Judges Eric Yost and Jeffrey Goering each gave $100 to the Kansans for Life PAC in 2011 according to the group’s financial disclosure statement. In the mid 2000′s Yost was involved in the legal battle/crusade between former Kansas Attorney General Phill Kline and the murdered Dr. George Tiller, an abortion provider who was assassinated while attending church. And in January 2001 Goering issued a temporary order prohibiting a Wichita doctor from using her office to perform abortions because her landlord believed it would create a nuisance.
Neither of the donations is considered improper under current Kansas laws and regulations, and both judges were quick to defend the donations.
However, unlike the Supreme Court, sitting state court judges are governed by a code of judicial ethics that prohibits any action that creates even the appearance of a conflict of interests. Most judges take that professionalism seriously and simply avoid donations to political organizations because of the inevitable appearance of bias those donations create.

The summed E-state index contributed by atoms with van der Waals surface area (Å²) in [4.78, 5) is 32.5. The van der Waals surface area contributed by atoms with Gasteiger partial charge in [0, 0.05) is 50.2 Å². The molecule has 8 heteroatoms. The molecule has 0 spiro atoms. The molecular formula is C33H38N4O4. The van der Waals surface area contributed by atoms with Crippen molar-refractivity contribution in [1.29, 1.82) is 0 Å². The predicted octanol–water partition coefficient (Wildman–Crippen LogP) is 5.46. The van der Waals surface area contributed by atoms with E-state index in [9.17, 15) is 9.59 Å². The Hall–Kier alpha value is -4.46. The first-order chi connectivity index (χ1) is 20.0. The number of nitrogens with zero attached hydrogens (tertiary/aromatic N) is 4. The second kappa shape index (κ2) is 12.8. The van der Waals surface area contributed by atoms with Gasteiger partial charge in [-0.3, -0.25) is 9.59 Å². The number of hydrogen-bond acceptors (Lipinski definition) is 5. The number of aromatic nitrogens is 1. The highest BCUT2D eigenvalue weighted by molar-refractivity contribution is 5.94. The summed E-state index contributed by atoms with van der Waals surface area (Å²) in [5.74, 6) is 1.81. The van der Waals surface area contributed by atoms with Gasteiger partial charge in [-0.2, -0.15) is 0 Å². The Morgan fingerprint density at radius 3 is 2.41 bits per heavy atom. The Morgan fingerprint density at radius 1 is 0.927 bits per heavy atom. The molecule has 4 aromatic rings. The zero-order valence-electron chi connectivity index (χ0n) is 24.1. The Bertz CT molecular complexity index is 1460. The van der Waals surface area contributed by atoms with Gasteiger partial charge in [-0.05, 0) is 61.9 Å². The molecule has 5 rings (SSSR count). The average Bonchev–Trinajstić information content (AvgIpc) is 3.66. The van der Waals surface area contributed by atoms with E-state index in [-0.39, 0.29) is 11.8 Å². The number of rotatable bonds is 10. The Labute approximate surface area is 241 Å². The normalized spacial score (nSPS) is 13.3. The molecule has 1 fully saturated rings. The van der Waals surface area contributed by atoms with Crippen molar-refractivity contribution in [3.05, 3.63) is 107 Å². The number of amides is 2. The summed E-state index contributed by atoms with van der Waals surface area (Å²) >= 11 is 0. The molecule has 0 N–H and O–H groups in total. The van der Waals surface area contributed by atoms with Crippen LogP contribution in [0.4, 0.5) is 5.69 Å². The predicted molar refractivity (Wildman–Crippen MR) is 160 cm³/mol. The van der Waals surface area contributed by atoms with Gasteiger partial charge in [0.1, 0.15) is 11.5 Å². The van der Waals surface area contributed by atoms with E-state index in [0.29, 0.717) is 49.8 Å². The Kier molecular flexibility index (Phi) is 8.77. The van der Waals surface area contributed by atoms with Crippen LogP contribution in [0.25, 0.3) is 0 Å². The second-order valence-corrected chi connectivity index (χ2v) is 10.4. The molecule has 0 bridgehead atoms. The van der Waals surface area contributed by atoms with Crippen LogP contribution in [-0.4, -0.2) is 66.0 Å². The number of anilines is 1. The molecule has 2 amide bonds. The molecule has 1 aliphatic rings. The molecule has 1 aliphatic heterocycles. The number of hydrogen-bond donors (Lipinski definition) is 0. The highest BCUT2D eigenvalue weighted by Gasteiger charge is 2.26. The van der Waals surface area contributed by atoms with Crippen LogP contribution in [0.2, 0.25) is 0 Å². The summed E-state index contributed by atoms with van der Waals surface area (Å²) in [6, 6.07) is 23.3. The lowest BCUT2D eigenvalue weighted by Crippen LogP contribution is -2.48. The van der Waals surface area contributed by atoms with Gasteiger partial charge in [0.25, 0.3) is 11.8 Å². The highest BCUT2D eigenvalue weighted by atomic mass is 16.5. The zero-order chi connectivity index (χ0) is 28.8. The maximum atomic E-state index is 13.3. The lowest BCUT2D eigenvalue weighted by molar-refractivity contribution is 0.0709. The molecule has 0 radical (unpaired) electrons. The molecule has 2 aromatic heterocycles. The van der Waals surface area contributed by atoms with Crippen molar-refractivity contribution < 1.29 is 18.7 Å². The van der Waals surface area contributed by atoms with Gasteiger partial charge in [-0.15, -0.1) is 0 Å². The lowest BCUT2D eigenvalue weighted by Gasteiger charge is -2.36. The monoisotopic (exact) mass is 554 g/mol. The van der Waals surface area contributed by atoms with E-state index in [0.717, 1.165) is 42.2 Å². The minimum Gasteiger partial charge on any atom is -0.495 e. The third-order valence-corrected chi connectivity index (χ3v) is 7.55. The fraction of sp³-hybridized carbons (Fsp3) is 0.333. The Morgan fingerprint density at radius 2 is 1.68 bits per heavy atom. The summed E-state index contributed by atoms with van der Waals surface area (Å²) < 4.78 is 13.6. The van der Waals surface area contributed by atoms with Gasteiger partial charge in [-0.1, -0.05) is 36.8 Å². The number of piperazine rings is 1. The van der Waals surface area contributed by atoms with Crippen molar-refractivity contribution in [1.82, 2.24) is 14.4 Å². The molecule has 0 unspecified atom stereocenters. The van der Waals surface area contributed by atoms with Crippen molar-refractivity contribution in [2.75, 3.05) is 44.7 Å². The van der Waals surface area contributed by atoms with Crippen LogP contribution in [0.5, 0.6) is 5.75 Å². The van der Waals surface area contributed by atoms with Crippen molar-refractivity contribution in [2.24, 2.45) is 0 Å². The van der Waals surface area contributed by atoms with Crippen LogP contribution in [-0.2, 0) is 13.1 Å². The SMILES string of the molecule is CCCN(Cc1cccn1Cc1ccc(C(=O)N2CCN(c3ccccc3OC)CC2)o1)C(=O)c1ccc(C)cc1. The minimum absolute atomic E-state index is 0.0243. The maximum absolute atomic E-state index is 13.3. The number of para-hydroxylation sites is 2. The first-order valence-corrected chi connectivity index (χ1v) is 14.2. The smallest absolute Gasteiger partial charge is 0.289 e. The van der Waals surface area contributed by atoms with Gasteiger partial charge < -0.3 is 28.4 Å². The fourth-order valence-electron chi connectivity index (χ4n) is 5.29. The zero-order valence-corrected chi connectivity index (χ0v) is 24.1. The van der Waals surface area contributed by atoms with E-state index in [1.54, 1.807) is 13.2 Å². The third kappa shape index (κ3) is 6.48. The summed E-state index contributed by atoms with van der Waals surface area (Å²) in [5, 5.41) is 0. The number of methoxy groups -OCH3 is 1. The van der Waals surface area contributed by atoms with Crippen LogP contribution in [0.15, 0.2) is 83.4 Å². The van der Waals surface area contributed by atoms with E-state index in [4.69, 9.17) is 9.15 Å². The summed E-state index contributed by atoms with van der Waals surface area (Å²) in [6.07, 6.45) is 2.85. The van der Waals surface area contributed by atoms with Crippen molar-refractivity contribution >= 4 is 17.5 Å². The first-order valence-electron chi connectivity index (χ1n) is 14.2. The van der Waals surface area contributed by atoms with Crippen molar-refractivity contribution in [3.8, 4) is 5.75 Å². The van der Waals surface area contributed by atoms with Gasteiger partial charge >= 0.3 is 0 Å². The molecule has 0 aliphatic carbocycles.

Kansas law allows judges elected in partisan elections to make political donations. Yost, Goering and the other judges in Sedgwick County — as well as 13 other Kansas judicial districts — are chosen in partisan elections. Both Yost and Goering were unopposed as Republicans in their last elections in 2008. Their seats on the bench are up for election this year. Judges in 17 other Kansas jurisdictions, including Johnson County, are appointed to the bench and then face retention elections. The ethics code is silent on political contributions by “merit system” judges, which some experts say means donations might be proper for some judges in Kansas but not for others.
And not all Kansas Republicans are comfortable with the donations. State Sen. John Vratil, R-Leawood, a member of the Senate Judiciary Committee and an attorney, said he wants to examine the state’s rule for political contributions by judges. “It can’t be good for the judiciary because it reflects on their impartiality,” Vratil said.
Of course, challenging the extent of judicial political contributions is tricky since a 2002 Supreme Court decision overturning a Minnesota law prohibiting judicial candidates from speaking on some public issues, and as we all know by now, political speech includes donating money to political causes. So for now the issue of judicial impartiality will be under additional scrutiny with the only good answer to immediately push for extensive disclosures by donors and political organizations.
Photo from infowidget via flickr.